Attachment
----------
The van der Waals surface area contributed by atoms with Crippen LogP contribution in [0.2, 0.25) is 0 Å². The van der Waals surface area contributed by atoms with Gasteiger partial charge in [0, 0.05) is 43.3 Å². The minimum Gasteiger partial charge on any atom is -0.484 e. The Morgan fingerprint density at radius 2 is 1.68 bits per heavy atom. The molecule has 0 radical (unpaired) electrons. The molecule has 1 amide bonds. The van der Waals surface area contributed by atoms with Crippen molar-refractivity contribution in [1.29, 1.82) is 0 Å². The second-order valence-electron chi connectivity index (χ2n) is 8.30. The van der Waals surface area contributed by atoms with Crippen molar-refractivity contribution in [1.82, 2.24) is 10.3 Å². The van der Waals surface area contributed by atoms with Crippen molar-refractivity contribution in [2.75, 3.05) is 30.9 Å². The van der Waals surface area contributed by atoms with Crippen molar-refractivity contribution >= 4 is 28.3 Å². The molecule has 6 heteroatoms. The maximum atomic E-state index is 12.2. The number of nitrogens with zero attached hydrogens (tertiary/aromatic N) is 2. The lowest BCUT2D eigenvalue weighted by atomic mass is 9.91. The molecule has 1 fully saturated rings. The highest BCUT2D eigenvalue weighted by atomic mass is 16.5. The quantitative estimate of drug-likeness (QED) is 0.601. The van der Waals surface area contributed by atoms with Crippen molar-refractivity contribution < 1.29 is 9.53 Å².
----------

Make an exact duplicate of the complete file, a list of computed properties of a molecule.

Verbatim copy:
The van der Waals surface area contributed by atoms with Crippen LogP contribution in [0.2, 0.25) is 0 Å². The van der Waals surface area contributed by atoms with Gasteiger partial charge in [0, 0.05) is 43.3 Å². The minimum Gasteiger partial charge on any atom is -0.484 e. The Morgan fingerprint density at radius 2 is 1.68 bits per heavy atom. The molecule has 0 radical (unpaired) electrons. The molecule has 1 amide bonds. The van der Waals surface area contributed by atoms with Crippen molar-refractivity contribution in [1.29, 1.82) is 0 Å². The second-order valence-electron chi connectivity index (χ2n) is 8.30. The van der Waals surface area contributed by atoms with Crippen molar-refractivity contribution in [1.82, 2.24) is 10.3 Å². The van der Waals surface area contributed by atoms with Crippen molar-refractivity contribution in [2.75, 3.05) is 30.9 Å². The van der Waals surface area contributed by atoms with Crippen molar-refractivity contribution >= 4 is 28.3 Å². The molecule has 6 heteroatoms. The maximum atomic E-state index is 12.2. The number of nitrogens with zero attached hydrogens (tertiary/aromatic N) is 2. The lowest BCUT2D eigenvalue weighted by atomic mass is 9.91. The molecule has 1 fully saturated rings. The highest BCUT2D eigenvalue weighted by atomic mass is 16.5. The quantitative estimate of drug-likeness (QED) is 0.601. The van der Waals surface area contributed by atoms with Crippen molar-refractivity contribution < 1.29 is 9.53 Å².